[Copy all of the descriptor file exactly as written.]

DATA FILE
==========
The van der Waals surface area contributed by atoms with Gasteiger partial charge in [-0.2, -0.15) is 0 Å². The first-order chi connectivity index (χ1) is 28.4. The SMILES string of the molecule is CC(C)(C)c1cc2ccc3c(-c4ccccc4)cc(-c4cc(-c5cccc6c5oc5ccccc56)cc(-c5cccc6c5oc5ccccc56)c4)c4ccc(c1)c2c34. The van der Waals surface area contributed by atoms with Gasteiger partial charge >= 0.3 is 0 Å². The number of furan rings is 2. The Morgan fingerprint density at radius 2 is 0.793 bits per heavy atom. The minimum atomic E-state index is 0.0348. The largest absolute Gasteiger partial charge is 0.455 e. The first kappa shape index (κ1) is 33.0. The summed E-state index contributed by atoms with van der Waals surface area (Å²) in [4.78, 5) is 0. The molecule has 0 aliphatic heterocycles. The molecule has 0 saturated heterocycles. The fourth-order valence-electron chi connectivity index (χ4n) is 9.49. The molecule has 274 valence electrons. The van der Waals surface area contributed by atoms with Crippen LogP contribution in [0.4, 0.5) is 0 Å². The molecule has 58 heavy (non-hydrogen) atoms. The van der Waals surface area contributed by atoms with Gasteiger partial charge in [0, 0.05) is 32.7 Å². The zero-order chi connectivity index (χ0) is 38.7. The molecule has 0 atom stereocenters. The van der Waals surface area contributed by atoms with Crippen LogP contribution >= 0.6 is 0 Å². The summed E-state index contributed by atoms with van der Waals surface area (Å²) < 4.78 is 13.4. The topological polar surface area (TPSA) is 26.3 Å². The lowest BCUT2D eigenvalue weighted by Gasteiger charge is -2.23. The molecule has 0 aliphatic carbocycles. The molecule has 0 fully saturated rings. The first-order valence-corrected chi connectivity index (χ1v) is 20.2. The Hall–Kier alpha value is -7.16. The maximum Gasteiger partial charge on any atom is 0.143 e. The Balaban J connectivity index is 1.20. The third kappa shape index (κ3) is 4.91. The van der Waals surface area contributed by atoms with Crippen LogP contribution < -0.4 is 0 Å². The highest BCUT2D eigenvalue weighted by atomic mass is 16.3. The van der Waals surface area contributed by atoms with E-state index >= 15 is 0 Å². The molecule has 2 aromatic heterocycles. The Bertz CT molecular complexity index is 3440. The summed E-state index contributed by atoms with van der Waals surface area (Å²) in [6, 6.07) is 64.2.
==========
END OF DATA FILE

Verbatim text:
The van der Waals surface area contributed by atoms with Gasteiger partial charge in [-0.2, -0.15) is 0 Å². The first-order chi connectivity index (χ1) is 28.4. The SMILES string of the molecule is CC(C)(C)c1cc2ccc3c(-c4ccccc4)cc(-c4cc(-c5cccc6c5oc5ccccc56)cc(-c5cccc6c5oc5ccccc56)c4)c4ccc(c1)c2c34. The van der Waals surface area contributed by atoms with Gasteiger partial charge >= 0.3 is 0 Å². The number of furan rings is 2. The Morgan fingerprint density at radius 2 is 0.793 bits per heavy atom. The minimum atomic E-state index is 0.0348. The largest absolute Gasteiger partial charge is 0.455 e. The first kappa shape index (κ1) is 33.0. The summed E-state index contributed by atoms with van der Waals surface area (Å²) in [4.78, 5) is 0. The molecule has 0 aliphatic heterocycles. The molecule has 0 saturated heterocycles. The fourth-order valence-electron chi connectivity index (χ4n) is 9.49. The molecule has 274 valence electrons. The van der Waals surface area contributed by atoms with Crippen LogP contribution in [0.4, 0.5) is 0 Å². The molecule has 58 heavy (non-hydrogen) atoms. The van der Waals surface area contributed by atoms with Gasteiger partial charge in [0, 0.05) is 32.7 Å². The zero-order chi connectivity index (χ0) is 38.7. The molecule has 0 atom stereocenters. The van der Waals surface area contributed by atoms with Crippen LogP contribution >= 0.6 is 0 Å². The summed E-state index contributed by atoms with van der Waals surface area (Å²) < 4.78 is 13.4. The topological polar surface area (TPSA) is 26.3 Å². The lowest BCUT2D eigenvalue weighted by Gasteiger charge is -2.23. The molecule has 0 aliphatic carbocycles. The molecule has 0 fully saturated rings. The first-order valence-corrected chi connectivity index (χ1v) is 20.2. The Hall–Kier alpha value is -7.16. The maximum Gasteiger partial charge on any atom is 0.143 e. The Balaban J connectivity index is 1.20. The third kappa shape index (κ3) is 4.91. The van der Waals surface area contributed by atoms with Crippen LogP contribution < -0.4 is 0 Å². The highest BCUT2D eigenvalue weighted by atomic mass is 16.3. The van der Waals surface area contributed by atoms with E-state index >= 15 is 0 Å². The molecule has 2 aromatic heterocycles. The Bertz CT molecular complexity index is 3440. The summed E-state index contributed by atoms with van der Waals surface area (Å²) in [6, 6.07) is 64.2.